WATERVILLE, Maine - Shortly after a prayer vigil ended for a 21-month-old girl who vanished six weeks ago, State Police confirmed yesterday that blood has been found in the basement of the house where Ayla Reynolds was reported missing by her father.
Police said they do not know the source of the blood. Authorities also said they are frustrated that the three adults in the house when Ayla vanished might not be sharing everything they know, State Police spokesman Steve McCausland said.
“The three adults who were in that home that night, we feel, have information that they haven’t given us that might lead to Ayla’s location,’’ McCausland said.
The discovery of the blood, which McCausland termed “troubling,’’ was made early in the investigation after Justin DiPietro, Ayla’s father, called police at 8:51 a.m. Dec. 17 to report his daughter missing.
McCausland would not discuss how much blood was discovered or its exact location. He also said he did not know whether police had obtained a sample of DiPietro’s blood.
Wearing green pajamas that bore the words “Daddy’s Princess,’’ Ayla had been alone in a room on the night she disappeared. DiPietro had been sleeping in the basement with his girlfriend and her young son, according to a timetable posted online by a friend of DiPietro’s and reported by the Morning Sentinel newspaper.
As the massive search for Ayla drags on, McCausland said, “we are growing more concerned.’’
Bob Vear, who helped organize yesterday’s vigil and is a friend of DiPietro’s brother, downplayed the discovery of the blood, which he said the family had brought to his attention three weeks ago.
“It is possibly nothing more than somebody cut themselves shaving in the house,’’ Vear said.
Last week, before yesterday’s disclosure that blood had been found, many area residents were clinging to a belief that Ayla was alive and that someone who knew her - possibly to give the child a fresh start - might be involved in her disappearance from a house that held her father, two other adults, and two more children that night.
Pati Redeagle, who can see Ayla’s bedroom window from her next-door home, said last week she thinks this was no random crime. “Whatever happened, happened on a personal level,’’ Redeagle said.
The public details of the case are as familiar here as the century-old footbridge that spans the nearby Kennebec River: Ayla had been staying with her 24-year-old father at his mother’s house. The child’s mother, 23-year-old Trista Reynolds of Portland, had asked DiPietro to care for Ayla while Reynolds entered a rehabilitation program for her addiction.
Even at 21 months old, Ayla’s stay in Waterville reflected the latest stop in a zigzag course that her two young parents, who had never been in a relationship, tried to navigate as they went about their separate lives. For her mother, that course involved alcohol addiction and drug use.
According to police, DiPietro saw Ayla lying in bed at 10 p.m. on Dec. 16. Almost 11 hours later, as DiPietro and the others awoke, panic arose when Ayla was discovered missing.
The case attracted the national news media, who soon camped outside the modest home, where a mound of stuffed animals and candles lay in the melting snow last week.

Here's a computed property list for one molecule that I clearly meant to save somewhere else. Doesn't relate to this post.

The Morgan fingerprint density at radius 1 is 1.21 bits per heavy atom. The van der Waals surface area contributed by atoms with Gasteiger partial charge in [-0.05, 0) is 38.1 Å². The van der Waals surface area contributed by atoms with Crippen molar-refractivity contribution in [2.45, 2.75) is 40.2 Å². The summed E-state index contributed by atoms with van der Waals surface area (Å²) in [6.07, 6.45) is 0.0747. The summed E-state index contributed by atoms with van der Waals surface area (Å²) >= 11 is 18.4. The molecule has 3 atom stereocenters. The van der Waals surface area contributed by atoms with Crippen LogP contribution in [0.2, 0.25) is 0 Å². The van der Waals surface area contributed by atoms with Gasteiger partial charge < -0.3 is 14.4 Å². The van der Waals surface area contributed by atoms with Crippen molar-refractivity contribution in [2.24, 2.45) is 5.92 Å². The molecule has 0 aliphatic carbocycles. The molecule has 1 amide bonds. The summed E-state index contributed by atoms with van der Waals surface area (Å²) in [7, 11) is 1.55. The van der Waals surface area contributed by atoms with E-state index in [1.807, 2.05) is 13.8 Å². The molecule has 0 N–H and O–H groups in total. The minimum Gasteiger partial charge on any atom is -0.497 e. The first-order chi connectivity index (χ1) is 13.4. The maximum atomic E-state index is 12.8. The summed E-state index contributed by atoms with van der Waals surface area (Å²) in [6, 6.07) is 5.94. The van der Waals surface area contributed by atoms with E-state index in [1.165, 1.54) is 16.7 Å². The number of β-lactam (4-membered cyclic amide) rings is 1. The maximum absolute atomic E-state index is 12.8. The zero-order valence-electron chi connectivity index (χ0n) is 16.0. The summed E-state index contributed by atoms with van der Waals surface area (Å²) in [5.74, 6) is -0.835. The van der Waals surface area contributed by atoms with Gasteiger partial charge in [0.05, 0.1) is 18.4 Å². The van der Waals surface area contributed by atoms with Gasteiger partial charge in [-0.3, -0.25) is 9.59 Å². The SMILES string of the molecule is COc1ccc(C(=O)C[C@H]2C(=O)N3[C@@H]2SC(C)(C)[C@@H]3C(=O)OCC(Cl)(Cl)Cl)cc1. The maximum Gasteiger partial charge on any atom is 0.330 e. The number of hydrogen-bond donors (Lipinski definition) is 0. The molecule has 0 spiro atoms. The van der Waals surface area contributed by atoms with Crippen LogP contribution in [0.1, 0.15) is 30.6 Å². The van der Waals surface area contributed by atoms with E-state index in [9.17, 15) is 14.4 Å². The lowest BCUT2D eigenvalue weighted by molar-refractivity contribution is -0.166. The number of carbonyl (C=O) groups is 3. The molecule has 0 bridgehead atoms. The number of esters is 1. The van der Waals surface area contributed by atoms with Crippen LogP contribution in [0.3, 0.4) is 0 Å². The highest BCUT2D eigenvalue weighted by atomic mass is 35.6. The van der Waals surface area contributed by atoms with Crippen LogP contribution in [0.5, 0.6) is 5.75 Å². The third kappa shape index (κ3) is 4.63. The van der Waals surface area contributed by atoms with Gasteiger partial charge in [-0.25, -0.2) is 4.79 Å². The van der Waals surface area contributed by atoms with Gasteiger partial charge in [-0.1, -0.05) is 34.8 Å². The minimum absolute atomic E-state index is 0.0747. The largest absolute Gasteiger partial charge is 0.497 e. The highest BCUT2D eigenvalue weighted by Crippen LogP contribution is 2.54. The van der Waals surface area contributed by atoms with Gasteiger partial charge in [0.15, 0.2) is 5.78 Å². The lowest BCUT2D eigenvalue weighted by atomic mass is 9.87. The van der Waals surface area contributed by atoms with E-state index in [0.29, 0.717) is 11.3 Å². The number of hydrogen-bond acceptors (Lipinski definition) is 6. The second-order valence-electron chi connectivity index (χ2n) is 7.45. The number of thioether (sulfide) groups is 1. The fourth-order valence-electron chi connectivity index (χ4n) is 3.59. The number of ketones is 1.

A $30,000 reward has been raised; handbills, fliers, videos, and websites have been created; and several prayer vigils have been held.
“This is unique in Maine annals,’’ McCausland said of the investigation. Before Ayla’s disappearance, Maine authorities had never pursued a case in which a child had been taken from her home and been missing this long, he said.
“We’re looking at all scenarios,’’ McCausland said. “Nothing has been ruled in and nothing has been ruled out.’’
When asked, McCausland did not deny that some of those scenarios involve family members.
Reynolds, who lives with her mother and stepfather in Portland, is candid about her struggles and determination to be a sober mother.
“For the first few months, I don’t think I was the best role model, but neither of my children were neglected,’’ Reynolds said as she held Raymond, her infant son. “Even if I was messed up, I still interacted with my children.’’
As she was about to enter a rehabilitation program in October, Reynolds said, she asked DiPietro if he would bring Ayla to his mother’s home.
“I said, ‘Why don’t you just keep her until I get stable?’ ’’ Reynolds recalled. “I thought she was taken care of. I thought she was safe.’’
Redeagle, the neighbor, said that Ayla appeared to be happy, healthy, and well supervised.
“You could hear her singing with her Dad, ‘Twinkle, twinkle, little star,’ ’’ Redeagle said. “She never was out alone, never for a second.’’
DiPietro could not be reached for comment, but acquaintances said he is distraught.
“It’s the first thing he thinks about in the morning, and the last thing he thinks about when he goes to bed,’’ according to Andrew Slack, 19, who said he had spoken briefly with DiPietro.
Shortly before Ayla disappeared, Reynolds said she asked a Portland court to declare that the child’s primary residence would be with her, although both parents would continue to share custody.
Reynolds and DiPietro have taken polygraph tests, but the results have not been released by State Police.
Reynolds said her exam ended prematurely because a medical condition, which she declined to disclose, prevented her from finishing. State Police have confirmed only that DiPietro has been tested.
Michael Roy, the Waterville city manager, said he has been heartened by the outpouring of concern for Ayla.
“That’s been a positive thing,’’ Roy said. “It’s certainly made us a lot more aware how precious life can be.’’
Vear, the community organizer and acquaintance of the DiPietros, said he remains hopeful.
“She’s somewhere,’’ said Vear, 53, who wore Ayla’s picture on his T-shirt as he walked along Main Street last week.
“I wouldn’t be doing what I’m doing if I didn’t think that,’’ he said. “I wouldn’t be wasting my time.’’